Some things you can do. But you have to be really selective about with whom, and what information, you share. If I was talking one-to-one with somebody who, say, lost a child or had a child taken away to foster care or such, and they’re angry and upset and having suicidal thoughts, “No one understands about not having my child,” I might share something about that. Because a lot of times when you’re in a really dark spot, you feel no one understands where you’re coming from. So, knowing that the person you’re talking to has experienced something in that area, that can develop good rapport. You don’t have to tell your whole life story, because you’re not there to be their friends. Because then they’re confused. You’re there to support, but you want them to know you’re a person and not immune. A lot of times people think, “You’re hospital employees, you have no problems,” but that’s not the case at all. You just have to draw that line.

Can you imagine sharing your recent experience?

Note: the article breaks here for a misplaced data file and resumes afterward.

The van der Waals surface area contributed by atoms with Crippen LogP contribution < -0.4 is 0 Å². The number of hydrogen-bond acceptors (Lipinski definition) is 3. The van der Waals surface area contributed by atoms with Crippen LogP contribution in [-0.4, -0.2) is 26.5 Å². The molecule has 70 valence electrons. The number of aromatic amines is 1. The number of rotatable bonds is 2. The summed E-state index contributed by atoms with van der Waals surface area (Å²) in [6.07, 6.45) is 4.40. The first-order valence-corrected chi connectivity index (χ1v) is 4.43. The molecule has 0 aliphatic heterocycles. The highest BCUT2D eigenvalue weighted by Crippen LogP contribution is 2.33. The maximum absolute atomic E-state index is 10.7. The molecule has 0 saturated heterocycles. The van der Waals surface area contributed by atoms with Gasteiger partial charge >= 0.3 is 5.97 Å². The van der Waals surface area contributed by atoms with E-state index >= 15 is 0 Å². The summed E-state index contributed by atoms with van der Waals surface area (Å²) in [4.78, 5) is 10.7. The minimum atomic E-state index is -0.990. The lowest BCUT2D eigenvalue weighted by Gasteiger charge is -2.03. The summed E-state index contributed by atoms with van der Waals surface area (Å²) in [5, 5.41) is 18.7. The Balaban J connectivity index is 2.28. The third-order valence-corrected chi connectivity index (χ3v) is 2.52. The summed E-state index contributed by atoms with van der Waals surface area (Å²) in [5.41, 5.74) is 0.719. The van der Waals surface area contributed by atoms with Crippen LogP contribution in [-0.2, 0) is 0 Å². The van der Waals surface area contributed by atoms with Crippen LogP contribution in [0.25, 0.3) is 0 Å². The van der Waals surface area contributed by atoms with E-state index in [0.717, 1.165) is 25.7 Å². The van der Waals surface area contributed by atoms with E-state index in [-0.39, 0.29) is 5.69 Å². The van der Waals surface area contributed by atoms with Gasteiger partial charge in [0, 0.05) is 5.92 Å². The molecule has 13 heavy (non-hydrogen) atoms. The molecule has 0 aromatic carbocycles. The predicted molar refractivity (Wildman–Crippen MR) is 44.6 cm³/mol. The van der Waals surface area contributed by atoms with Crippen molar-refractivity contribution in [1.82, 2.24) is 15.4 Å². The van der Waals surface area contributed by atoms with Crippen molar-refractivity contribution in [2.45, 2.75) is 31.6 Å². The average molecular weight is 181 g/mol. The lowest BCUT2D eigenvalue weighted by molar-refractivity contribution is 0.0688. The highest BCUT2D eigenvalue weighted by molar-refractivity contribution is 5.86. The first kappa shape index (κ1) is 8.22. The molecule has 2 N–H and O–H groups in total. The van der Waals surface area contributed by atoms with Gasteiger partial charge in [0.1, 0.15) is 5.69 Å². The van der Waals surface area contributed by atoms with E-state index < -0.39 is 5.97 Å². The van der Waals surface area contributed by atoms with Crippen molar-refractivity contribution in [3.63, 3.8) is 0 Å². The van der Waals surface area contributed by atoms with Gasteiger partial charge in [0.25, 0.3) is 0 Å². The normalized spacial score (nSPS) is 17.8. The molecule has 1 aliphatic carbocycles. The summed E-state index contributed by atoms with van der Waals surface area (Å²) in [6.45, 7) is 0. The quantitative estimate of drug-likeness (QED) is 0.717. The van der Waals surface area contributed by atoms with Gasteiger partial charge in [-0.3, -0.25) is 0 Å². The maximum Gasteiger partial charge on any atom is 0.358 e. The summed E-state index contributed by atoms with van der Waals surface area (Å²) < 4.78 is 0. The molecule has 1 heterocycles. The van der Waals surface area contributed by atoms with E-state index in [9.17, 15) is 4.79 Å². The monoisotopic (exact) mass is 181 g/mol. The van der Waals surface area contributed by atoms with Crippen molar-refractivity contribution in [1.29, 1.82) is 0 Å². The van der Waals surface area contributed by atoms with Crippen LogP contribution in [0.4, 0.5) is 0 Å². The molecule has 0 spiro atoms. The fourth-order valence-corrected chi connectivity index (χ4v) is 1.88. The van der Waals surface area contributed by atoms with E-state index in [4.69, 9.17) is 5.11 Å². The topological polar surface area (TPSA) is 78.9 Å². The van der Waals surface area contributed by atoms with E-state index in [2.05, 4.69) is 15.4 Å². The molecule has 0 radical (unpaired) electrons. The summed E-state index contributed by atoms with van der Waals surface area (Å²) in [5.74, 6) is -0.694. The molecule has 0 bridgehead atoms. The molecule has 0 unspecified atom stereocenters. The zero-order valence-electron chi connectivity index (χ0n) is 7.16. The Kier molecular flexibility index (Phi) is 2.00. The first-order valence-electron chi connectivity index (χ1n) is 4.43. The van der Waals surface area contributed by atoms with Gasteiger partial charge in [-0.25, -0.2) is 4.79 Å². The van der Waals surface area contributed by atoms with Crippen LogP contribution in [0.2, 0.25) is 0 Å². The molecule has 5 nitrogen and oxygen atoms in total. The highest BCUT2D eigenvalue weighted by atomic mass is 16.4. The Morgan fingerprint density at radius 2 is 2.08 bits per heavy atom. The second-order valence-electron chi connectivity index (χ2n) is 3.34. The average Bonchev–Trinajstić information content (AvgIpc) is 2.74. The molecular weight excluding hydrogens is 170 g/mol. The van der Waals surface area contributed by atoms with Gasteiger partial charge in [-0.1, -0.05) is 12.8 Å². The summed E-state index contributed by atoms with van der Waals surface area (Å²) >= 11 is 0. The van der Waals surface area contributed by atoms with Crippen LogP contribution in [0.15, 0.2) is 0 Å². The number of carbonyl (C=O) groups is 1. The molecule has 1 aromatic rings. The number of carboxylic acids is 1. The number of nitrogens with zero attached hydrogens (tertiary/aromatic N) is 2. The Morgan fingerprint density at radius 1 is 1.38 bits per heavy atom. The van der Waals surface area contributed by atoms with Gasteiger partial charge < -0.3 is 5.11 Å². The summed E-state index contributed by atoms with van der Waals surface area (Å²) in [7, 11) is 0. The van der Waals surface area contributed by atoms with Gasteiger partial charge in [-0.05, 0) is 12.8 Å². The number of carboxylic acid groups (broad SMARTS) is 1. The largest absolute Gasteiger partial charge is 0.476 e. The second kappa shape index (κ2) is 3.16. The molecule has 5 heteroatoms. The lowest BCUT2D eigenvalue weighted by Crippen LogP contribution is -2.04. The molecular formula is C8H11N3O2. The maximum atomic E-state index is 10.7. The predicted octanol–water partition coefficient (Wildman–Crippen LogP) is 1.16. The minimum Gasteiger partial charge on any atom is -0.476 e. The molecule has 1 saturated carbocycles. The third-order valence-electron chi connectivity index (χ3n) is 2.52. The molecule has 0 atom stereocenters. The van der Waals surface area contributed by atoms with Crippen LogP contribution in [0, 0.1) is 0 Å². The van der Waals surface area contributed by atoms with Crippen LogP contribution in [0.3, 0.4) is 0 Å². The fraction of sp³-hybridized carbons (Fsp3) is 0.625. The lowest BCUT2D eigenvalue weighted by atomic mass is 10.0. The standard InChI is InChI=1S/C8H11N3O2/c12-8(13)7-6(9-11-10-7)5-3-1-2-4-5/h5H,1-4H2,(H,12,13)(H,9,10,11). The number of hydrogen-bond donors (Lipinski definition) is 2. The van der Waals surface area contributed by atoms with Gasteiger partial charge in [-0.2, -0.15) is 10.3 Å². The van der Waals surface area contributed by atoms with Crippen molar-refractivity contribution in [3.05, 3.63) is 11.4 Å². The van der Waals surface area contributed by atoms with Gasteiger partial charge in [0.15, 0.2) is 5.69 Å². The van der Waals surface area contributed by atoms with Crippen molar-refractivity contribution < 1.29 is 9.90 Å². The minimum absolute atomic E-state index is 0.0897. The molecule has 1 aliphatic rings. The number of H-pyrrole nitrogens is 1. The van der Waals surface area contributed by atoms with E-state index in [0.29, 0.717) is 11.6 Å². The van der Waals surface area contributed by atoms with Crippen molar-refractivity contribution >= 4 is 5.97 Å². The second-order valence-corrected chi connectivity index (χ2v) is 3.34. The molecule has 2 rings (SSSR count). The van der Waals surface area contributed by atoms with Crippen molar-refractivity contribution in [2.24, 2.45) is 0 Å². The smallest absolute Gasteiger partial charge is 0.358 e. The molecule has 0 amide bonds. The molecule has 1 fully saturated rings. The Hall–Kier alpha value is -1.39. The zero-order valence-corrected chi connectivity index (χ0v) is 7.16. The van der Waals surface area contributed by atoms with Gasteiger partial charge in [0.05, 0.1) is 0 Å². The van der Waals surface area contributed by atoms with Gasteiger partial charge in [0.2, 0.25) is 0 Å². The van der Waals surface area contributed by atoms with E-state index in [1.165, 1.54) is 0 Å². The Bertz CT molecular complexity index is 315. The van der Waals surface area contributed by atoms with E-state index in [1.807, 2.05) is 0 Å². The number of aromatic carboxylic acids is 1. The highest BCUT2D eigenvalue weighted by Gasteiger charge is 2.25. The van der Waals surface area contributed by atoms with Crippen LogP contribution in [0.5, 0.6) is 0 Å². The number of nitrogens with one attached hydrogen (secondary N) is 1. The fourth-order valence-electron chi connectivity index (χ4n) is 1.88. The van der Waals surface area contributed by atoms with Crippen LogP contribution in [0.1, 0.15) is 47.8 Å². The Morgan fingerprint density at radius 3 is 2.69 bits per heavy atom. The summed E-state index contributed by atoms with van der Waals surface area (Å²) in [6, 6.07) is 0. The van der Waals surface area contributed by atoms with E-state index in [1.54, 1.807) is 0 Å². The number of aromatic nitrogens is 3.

I can. Yeah, I can.

How?

It would depend on the person. Maybe if they were still in that angry state. It’s hard for people to actually get clean. So, doing the work of getting clean and just having a suicide attempt, that’s two things to work with. And if you’re angry you’re still alive and you’re trying to get clean, and you feel nobody else understands because “I don’t even want to be alive, but I’m trying go get off crack” or whatever, at times I think a powerful something like that can be helpful to somebody. I don’t think it would be something I would share every day.

I’m always surprised to hear about stigma among colleagues in the mental health profession. That they wouldn’t mention their past. These are just the kinds of issues you’ve trained for.

Sometimes at work, people just freak out, even though they work in that area. They don’t expect to see that from you if you’re working there. They’re at a loss. To me, I think I would be able to make that transition to, “This is someone who needs help,” but I guess some people can’t. It’s too scary for some people. It’s still suicide. And there are still people who don’t want to talk about it. We constantly did education on how to handle a suicidal phone caller. And there were people who were like, “I can’t talk to someone who is suicidal.” Licensed social workers of 20 years! People get nervous and anxious and feel like they might say the wrong thing and don’t know what to say. We do the training to explain it to them, but I think it just obviously takes a special person to work in that area.